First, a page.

2. The Consistency Assumption
Company managers and other stakeholders need to have confidence in the information they see on financial statements. This is why consistent accounting methods are so important when evaluating a company’s financial situation. Consistent modes of financial reporting are especially helpful when comparing companies in the same industry sector.
However, there are a few notable exceptions. These exceptions to the consistency assumption occur when there are two acceptable, but opposing, ways of performing the same accounting function. Take the first-in-first-out (FIFO) and last-in-first-out (LIFO) modes of inventory accounting, for instance. If one company uses the FIFO method and another uses the LIFO method, problems can arise for anyone using the results of their respective inventory calculations. Therefore, it’s important that stakeholders understand how a company performs its inventory accounting and make the necessary adjustments.
3. The Reliability Principle
The information that accounting professionals utilize to compile financial statements can only be derived from transactions that outside parties can verify through supporting documentation.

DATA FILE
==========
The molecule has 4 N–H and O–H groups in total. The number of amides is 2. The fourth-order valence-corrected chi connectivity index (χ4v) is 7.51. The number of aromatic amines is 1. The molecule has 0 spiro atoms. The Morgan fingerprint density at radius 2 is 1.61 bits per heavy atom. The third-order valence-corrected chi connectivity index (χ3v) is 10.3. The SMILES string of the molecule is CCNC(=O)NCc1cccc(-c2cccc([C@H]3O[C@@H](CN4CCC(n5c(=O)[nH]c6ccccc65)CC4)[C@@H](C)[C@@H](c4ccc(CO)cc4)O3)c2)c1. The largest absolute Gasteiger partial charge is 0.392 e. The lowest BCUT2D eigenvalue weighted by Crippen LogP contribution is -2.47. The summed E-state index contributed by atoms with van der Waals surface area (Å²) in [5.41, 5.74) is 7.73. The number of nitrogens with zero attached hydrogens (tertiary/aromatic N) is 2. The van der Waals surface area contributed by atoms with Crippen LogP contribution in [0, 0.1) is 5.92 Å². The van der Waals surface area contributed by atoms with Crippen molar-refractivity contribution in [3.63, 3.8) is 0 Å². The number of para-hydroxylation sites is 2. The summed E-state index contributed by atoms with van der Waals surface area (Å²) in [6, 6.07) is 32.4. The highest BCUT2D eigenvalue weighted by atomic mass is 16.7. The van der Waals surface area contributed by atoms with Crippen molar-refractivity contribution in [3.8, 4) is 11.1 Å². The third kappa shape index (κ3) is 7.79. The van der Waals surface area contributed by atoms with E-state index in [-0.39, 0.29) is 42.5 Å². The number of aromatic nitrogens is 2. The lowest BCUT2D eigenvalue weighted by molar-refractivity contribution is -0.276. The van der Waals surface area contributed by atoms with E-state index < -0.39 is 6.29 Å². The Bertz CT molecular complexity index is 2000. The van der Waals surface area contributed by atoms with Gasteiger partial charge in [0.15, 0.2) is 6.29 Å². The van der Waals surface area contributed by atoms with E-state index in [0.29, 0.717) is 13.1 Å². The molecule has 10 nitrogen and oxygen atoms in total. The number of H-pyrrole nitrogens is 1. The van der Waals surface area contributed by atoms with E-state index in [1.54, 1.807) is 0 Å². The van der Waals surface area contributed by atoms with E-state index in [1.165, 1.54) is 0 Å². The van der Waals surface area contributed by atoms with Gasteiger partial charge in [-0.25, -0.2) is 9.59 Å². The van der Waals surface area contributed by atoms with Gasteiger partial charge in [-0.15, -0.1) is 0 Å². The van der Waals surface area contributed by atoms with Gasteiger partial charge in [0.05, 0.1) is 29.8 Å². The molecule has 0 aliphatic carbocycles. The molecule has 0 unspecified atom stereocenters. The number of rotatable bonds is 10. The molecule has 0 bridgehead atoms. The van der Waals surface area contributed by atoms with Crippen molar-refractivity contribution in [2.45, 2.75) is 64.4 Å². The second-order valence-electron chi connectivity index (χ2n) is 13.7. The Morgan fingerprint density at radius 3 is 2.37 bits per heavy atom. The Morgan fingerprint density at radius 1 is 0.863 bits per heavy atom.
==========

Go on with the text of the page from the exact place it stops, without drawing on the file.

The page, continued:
4. The Assumption of Monetary Unit
All transactions should be recorded in terms of one unit of currency. Using a single unit of currency automatically takes inflation into account and assumes that the dollar’s buying power is constant. This allows for meaningful comparisons between transactions that might have occurred decades apart. Typically, the unit of currency used depends on the country where the company has its base of operations.
5. The Periodicity Principle
Financial statements should always cover transactions that occur during a consistent and uniform period of time. These periods of time can be annual, monthly, or quarterly. However, if the periodicity principle isn’t followed, financial reports will cover varying lengths of time and won’t be comparable in any meaningful way.
6. The Entity Assumption
A financial report should only contain economic information that’s derived from the company’s daily operations. In other words, business and personal transactions should remain separate at all times. This even holds true for a sole proprietorship. While a sole proprietorship and its owner are viewed as the same entity in legal terms, accounting practices should consider them to be separate.
7. The Going Concern or Continuity Principles
Accountants should report on a company’s financial situation in a way that assumes the business will stay in operation indefinitely. In other words, accountants should treat the business as though it were a ‘going concern.’ Otherwise, the information contained in their financial reports would look very different and be of little use to stakeholders.